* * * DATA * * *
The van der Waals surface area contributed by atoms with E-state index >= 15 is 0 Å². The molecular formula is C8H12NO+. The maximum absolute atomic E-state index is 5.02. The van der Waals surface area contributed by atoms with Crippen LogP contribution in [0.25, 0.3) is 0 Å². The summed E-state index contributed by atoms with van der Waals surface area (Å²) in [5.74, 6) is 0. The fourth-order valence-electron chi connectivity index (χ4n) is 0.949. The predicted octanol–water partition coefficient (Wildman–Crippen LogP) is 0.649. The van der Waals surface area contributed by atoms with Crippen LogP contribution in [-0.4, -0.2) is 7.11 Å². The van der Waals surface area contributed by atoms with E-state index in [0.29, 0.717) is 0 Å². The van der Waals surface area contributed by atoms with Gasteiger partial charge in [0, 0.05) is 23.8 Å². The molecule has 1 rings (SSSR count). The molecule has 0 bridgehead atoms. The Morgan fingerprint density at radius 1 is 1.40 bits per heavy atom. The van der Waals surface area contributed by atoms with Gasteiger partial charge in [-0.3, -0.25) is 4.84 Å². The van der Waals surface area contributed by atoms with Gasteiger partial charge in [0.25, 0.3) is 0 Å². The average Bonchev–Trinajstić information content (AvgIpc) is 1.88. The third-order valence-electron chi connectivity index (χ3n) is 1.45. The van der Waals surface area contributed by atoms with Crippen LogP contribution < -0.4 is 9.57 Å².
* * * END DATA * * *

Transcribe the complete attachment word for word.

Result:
The van der Waals surface area contributed by atoms with E-state index >= 15 is 0 Å². The molecular formula is C8H12NO+. The maximum absolute atomic E-state index is 5.02. The van der Waals surface area contributed by atoms with Crippen LogP contribution in [0.25, 0.3) is 0 Å². The summed E-state index contributed by atoms with van der Waals surface area (Å²) in [5.74, 6) is 0. The fourth-order valence-electron chi connectivity index (χ4n) is 0.949. The predicted octanol–water partition coefficient (Wildman–Crippen LogP) is 0.649. The van der Waals surface area contributed by atoms with Crippen LogP contribution in [-0.4, -0.2) is 7.11 Å². The van der Waals surface area contributed by atoms with E-state index in [0.29, 0.717) is 0 Å². The van der Waals surface area contributed by atoms with Gasteiger partial charge in [0, 0.05) is 23.8 Å². The molecule has 1 rings (SSSR count). The molecule has 0 bridgehead atoms. The Morgan fingerprint density at radius 1 is 1.40 bits per heavy atom. The van der Waals surface area contributed by atoms with Gasteiger partial charge in [-0.3, -0.25) is 4.84 Å². The van der Waals surface area contributed by atoms with Gasteiger partial charge in [0.25, 0.3) is 0 Å². The average Bonchev–Trinajstić information content (AvgIpc) is 1.88. The third-order valence-electron chi connectivity index (χ3n) is 1.45. The van der Waals surface area contributed by atoms with Crippen LogP contribution < -0.4 is 9.57 Å².